David A Spitz, “One might be asked, ‘How can you prove a god does not exist?’ One can only reply that it is necessary to disprove what has never been proved.”

      Your mysticism is nothing more than another version of indoctrination camps. You are preaching mysticism with no basis on reality and using fear and guilt to extort money from weak-minded people. Disgusting.

      The worst thing in the world I could do is to raise my kids in a christian environment. I want my kids to have sound moral judgement, not biased with false pretenses and raised with irrational fear of some invisible man in the sky.

      Marcus Aurelius, “Live a good life. If there are gods and they are just, then they will not care how devout you have been, but will welcome you based on the virtues you have lived by. If there are gods, but unjust, then you should not want to worship them. If there are no gods, then you will be gone, but will have lived a noble life that will live on in the memories of your loved ones.”

    3. Kelly Diamond

      I happen to subscribe to the Christian faith: focusing mainly on following the teachings of Christ than legalism. And while I think both the side of the atheist and skeptic and the side of the spiritual or believer can generate a good and productive human being, the spiritual side is more of an individual preference. Personally, I don’t think it’s my job to “prove God exists”. That’s God’s job. He proved Himself to me, and I trust He will do so in His good time for all. If someone doesn’t want to believe in God, then that’s their deal.

      I don’t think that God is or should be inconsistent or incompatible with reality. Our discovery of reality via science and whatnot is, IMO, our discovery of God. As I put it to one person: We believe in the same science, I just believe that there was Someone deliberating orchestrating those events rather than those events randomly happening for no reason. There are some who believe snowmen build themselves by random drops of snow falling into that formation. Others believe someone built the snowman. Both agree that the snowman came into existence somehow. The snowman is the reality we are left to deal with… how it got there is something to ponder, but nothing to divide humanity over.

      And there is Kelly Diamond’s two depreciated American cents…

  3. Great job Bobby, I know that parenting moment, congratulations!
    How do you figure that the instructor got from a well expressed defense of free market actions to ‘your old man must be an anarchist’? Albeit true and complimentary you would think that he would have said ‘capitalist pig’ or something similair.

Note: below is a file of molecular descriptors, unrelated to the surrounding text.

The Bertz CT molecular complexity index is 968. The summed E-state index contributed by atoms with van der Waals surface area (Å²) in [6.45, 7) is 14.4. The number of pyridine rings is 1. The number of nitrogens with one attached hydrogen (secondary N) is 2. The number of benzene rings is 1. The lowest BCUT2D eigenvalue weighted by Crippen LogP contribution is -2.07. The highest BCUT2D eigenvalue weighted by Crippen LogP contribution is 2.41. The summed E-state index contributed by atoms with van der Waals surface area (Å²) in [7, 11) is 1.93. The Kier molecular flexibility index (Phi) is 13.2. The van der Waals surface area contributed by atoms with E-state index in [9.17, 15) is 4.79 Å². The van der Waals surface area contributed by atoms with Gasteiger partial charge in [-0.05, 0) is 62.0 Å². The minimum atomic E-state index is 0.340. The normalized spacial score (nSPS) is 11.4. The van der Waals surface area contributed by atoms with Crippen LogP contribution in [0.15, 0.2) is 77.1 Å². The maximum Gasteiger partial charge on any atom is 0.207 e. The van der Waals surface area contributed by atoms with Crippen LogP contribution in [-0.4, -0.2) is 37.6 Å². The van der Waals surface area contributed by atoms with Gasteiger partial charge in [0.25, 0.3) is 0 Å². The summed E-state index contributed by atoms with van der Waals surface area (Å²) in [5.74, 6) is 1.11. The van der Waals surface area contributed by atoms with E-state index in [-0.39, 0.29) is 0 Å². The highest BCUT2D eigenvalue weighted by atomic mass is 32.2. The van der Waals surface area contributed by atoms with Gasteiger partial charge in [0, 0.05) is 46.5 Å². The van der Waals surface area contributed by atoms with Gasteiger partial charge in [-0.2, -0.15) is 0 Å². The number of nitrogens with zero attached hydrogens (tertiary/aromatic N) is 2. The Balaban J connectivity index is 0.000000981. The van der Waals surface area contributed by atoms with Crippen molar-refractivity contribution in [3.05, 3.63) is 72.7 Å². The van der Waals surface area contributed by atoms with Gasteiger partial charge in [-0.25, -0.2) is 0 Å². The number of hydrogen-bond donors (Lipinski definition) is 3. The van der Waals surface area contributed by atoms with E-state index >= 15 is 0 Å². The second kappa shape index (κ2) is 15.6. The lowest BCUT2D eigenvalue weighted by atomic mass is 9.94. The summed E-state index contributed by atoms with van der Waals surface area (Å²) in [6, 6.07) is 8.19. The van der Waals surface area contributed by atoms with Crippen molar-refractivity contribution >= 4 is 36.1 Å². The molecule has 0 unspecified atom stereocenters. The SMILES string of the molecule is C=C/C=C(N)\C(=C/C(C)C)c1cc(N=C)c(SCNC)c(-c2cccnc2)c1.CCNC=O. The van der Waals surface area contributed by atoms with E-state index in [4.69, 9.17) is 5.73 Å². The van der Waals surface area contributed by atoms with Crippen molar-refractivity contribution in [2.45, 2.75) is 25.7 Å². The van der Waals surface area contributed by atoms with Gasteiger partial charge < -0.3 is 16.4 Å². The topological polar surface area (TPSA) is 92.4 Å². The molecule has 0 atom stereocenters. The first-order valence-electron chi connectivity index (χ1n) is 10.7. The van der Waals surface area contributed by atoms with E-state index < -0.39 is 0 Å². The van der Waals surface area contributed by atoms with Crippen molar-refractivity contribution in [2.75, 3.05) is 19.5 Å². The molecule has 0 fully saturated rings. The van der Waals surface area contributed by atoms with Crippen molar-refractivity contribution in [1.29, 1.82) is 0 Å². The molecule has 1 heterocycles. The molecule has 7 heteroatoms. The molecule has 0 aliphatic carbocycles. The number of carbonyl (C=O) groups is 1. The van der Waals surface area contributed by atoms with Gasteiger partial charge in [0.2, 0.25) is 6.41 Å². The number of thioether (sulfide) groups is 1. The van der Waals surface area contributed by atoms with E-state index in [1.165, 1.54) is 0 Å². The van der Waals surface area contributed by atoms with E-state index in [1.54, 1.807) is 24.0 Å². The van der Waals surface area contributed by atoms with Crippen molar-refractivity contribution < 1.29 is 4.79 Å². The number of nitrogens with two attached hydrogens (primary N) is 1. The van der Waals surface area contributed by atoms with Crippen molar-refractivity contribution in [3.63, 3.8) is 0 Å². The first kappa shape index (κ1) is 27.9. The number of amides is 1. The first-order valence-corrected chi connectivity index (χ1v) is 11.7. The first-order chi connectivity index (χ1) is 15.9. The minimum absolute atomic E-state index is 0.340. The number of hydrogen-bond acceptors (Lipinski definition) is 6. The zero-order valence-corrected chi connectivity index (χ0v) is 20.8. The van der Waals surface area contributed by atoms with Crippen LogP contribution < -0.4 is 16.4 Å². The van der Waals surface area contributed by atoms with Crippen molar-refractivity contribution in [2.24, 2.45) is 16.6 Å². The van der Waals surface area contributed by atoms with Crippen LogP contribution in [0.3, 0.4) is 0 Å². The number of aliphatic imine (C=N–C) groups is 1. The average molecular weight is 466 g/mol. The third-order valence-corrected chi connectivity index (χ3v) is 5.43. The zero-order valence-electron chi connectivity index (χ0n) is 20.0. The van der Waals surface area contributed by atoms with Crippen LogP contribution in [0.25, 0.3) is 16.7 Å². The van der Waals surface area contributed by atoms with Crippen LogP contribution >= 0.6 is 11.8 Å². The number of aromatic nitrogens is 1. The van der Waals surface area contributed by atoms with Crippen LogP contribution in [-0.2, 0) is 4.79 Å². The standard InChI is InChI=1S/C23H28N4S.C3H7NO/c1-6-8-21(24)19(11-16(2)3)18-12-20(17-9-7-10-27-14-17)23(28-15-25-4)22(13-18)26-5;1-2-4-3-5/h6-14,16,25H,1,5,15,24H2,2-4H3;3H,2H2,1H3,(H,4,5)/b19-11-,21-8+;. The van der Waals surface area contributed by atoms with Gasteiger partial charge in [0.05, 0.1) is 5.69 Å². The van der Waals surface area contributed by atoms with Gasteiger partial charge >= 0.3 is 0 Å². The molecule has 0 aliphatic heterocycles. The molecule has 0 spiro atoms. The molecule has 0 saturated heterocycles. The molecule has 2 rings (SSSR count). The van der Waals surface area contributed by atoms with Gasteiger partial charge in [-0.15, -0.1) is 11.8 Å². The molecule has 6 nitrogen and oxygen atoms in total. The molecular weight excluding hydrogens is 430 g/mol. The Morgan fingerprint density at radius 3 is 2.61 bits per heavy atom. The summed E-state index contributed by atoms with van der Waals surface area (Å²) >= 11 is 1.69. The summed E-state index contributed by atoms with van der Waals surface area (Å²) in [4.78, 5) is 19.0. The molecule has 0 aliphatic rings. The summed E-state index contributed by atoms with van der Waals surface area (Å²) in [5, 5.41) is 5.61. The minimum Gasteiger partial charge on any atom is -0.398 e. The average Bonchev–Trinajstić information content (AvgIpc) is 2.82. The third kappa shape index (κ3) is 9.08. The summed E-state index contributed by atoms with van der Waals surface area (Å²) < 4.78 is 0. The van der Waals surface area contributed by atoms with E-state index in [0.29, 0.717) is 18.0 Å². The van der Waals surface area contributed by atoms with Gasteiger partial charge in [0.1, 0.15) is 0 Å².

4. Not in the industrial age any more? Where do all the cars, iphones, etc. come from? Perhaps you should have said that children were being trained to be subordinate drones in an industrial society, cogs in a machine. Denying the existence of the machine doesn’t make too much sense. Loved Ashton’s reply. My proudest moment in prep school was an English essay in which I contradicted the teacher’s thesis about whatever work of literature we were studying at the time.
    I got an A for good writing and a well-reasoned presentation (from a prof who rarely gave better than a B).
    I was wrong, by the way… The prof. had it right (not too surprising). But he was secure enough to give me points for what the class was about – composition and reasoning – rather than docking me for disagreeing with him.

    1. Most historians consider the industrial age to have begun around the late 18th or early 19th century. It transitioned to the technological age and now most consider this to currently be the information age.

      1. Admin – If strictly speaking about the US economy the majority of the companies are indeed technological/service driven now which long ago, i.e.1980’s, the service industry surpassed the manufacturing./industrial sector as the majority sector of the US economy.

        As far as the comment by Mr. Marc de Piolenc above it is naive and absurd to believe “cars, iphones, etc.” are made in the US. They are marketed here only.

        Nice article Bobby. Keep it up. If I had kids I would want that type of wisdom in them.

  5. Bruce R Porter Sr

    Congratulations! That’s great. I’m retired now, but made a career of the Army, questioning all the way, but I loved soldiering and combat and jumping out of airplanes etc, etc.
    However, I began questioning as an 18 year old PFC in Viet Nam….asked my platoon leader why we were fighting the war the way we were because our own manuals said we couldn’t win that way.
    I could go on and on about Nam….Then I caught on about the money. Then I figured out we only had a1 party system. We started home schooling our children (final total 6) and started home school organizations in CA and NC
    I had been an atheist but became a Christian and eventually an Eastern Catholic priest. Still questioning all the way. Oh yeah, I’m a high school dropout, one of my better decisions.
    Don’t want to turn this into a book, but I guess I needed to congratulate you…..and let off a little steam.

  6. I am a teacher in one of the so called state indoctrination camps. I asked the
    same question worded as follows:

    There are scholars who criticize the ethics of the labor and business
    practices of the Robber Barons. There are also scholars who support
    them. Evaluate these practices from your personal perspective. Please
    note whatever side you take, you must offer supporting evidence to
    defend your position and citations for the evidence. In your essay, be
    mindful of the fact that certain business practices are mandated by
    law and beyond the control of the entrepreneur.

    1. That is a much better way of asking the question. It seems you are not leading to a foregone conclusion but allowing the student to research and draw their own conclusions.